Food-, gin-, and spa-inspired products: Lior Lev Sercarz, the king of spice, has done it all. —INGRAIN, Spring 2019
STORY / Christina Perozzi
Lior Lev Sercarz is the blending master behind La Boîte, a spice shop in Hell’s Kitchen. We caught up with the chef (Daniel Boulud, Olivier Roellinger) as he was working on his second cookbook, Mastering Spice, due out in the Fall of 2019. He developed a Beer-Braised Chicken recipe, a juicy tribute to a weeknight bird layered with juniper berries, fennel, coriander, and poppy seeds, with a beer pairing in mind.
Christina Perozzi: What’s the traditional definition of a spice?
To be honest, I don’t really know. Plant-based? Maybe the fruit of the plant, though cinnamon is the bark of the tree, so that’s not true. My definition of spice is unlimited; everything that I can dry is essentially a spice. If someone creates a beer powder, it’s a spice. I have a few jars of hops sitting over there staring at me, and I will get to them one day. Even meat. We use dried fish like a spice—why not do a beef jerky powder? I got a pretty nasty email from someone who argued that salt is not a spice because it’s a mineral, not a plant. How could I put salt in my book [The Spice Companion: A Guide to the World of Spices]? He didn’t read chapter one, obviously. In my world, salt IS a spice.
You’ve worked at some of the world’s top restaurants. Why not stay there and make your beef jerky powders?
I think everyone can and should use spices. And I really love cooking. I want to educate people about those two things. I don’t want to change the way people cook or live—that’s very complicated. I know that I can’t do that. I only want people to bring spices into their everyday lives. Even if you don’t cook, you can still use spices. I don’t actually think everyone should cook. Someone decided at some point that everyone “can” cook. Some people should really stay away! But just getting the conversation going is important, even if it’s simple foods. I like to think of spices as a way to enhance your personality.
What’s your discovery process?
I don’t know that you can really “be” creative. You create. Luckily for me, in most cases, people come to seek guidance or knowledge about spices, which is still amazing to me. They’re the ones who come up with these great challenges, whether it’s a dish they have in mind or a blend they want me to formulate. I don’t get up in the mornings and try to come up with something as the next big thing.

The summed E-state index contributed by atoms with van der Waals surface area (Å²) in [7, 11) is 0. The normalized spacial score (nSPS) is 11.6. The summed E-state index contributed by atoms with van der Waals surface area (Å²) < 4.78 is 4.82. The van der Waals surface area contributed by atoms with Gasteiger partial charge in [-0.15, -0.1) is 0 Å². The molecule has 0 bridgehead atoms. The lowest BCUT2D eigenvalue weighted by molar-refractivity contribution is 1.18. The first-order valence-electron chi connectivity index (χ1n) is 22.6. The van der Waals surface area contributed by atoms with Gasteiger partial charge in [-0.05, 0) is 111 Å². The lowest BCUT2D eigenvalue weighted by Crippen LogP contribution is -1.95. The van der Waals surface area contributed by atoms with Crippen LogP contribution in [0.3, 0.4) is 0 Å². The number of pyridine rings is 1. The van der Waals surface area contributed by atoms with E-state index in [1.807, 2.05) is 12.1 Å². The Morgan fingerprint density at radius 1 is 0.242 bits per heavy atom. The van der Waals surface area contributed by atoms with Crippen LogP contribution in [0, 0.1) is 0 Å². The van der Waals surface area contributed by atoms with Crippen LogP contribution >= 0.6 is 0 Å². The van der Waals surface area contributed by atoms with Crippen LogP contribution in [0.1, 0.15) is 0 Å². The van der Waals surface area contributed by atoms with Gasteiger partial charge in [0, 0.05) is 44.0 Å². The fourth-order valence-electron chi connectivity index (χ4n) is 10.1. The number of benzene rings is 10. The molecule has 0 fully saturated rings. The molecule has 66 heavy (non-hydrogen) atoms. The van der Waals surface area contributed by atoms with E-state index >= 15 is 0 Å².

You’re not looking to “disrupt”? [Laughs]
No, I have a lot of respect for traditions, and I also like to educate myself about ways things are being done. I learn from that. I try to write my own story based on tradition, innovation, and technology. But at the end of the day, whatever I make has to taste great.
Do you find that your work is informing chefs, helping them develop recipes?
Oh yes. Eric Ripert is a good example. He’s a friend and a partner in one of our spice lines. He is someone who can teach any of us something about cooking. I compare his food to walking naked. You have to be so self-secure to do it. Serving fresh fish that has been barely touched by the chef requires the same confidence. Eric really got me into this idea of asking myself, “Okay, even if I need only a little pepper, what would be the very best pepper to use?” That got me into blending peppers. He wasn’t sure about using more than one at first and said, “Don’t push the deal too far.” [Laughs] But gradually, even Eric realized that he does like certain spice blends and that they can be the sum of a lot of great things.
What about the “local” food trend as it applies to spices?
People love to talk about local food. The reality is there isn’t one restaurant in the world that is truly local, unless maybe you live by a salt mine and are harvesting your own salt. There will also be some things that are local that might not taste good. So local is good, but it isn’t always the best ingredient or even possible to find. Instead, if you approach spices like a knife or cutting board, it becomes a tool. Spices are an edible culinary tool in the hands of whoever is using them to make locally sourced food or whatever else they are doing.
What’s the spice reality for the average food establishment?
That’s the other side of the industry: those who use spices all the time but never question their quality. I’ve seen better-sourced spices make people want to change an entire recipe. Suddenly the same spice they’ve always used, like coriander, makes a dish taste completely different when the spice is good quality. The other issue is how do you actually season your food? Do you take a handful or just a pinch? In culinary school, you really don’t get any spice training. I was very lucky to work with a French chef who was very particular about [the concept of] “no wasted energy.” You train yourself to grab only the right amount of sea salt, so there is no back and forth, no wasting of money and energy, even, in your hands going back and forth. That is what it means to learn your craft, maximizing your energy so there is more of a flow. It’s like how musicians have to learn their craft, first they have to have that basic music knowledge, before improvising.
Okay, I’m just going to ask it: What are your thoughts on grocery store spices?
Actually, the level has gotten much, much better. That wasn’t the case fifteen years ago. Yes, they won’t be as good as some places, but I’m always surprised when I go to the grocery stores around my house. Things are changing. It’s exciting.
I’ll try to be excited the next time I go to the grocery store. You do a lot of collaborations. What’s the most unusual?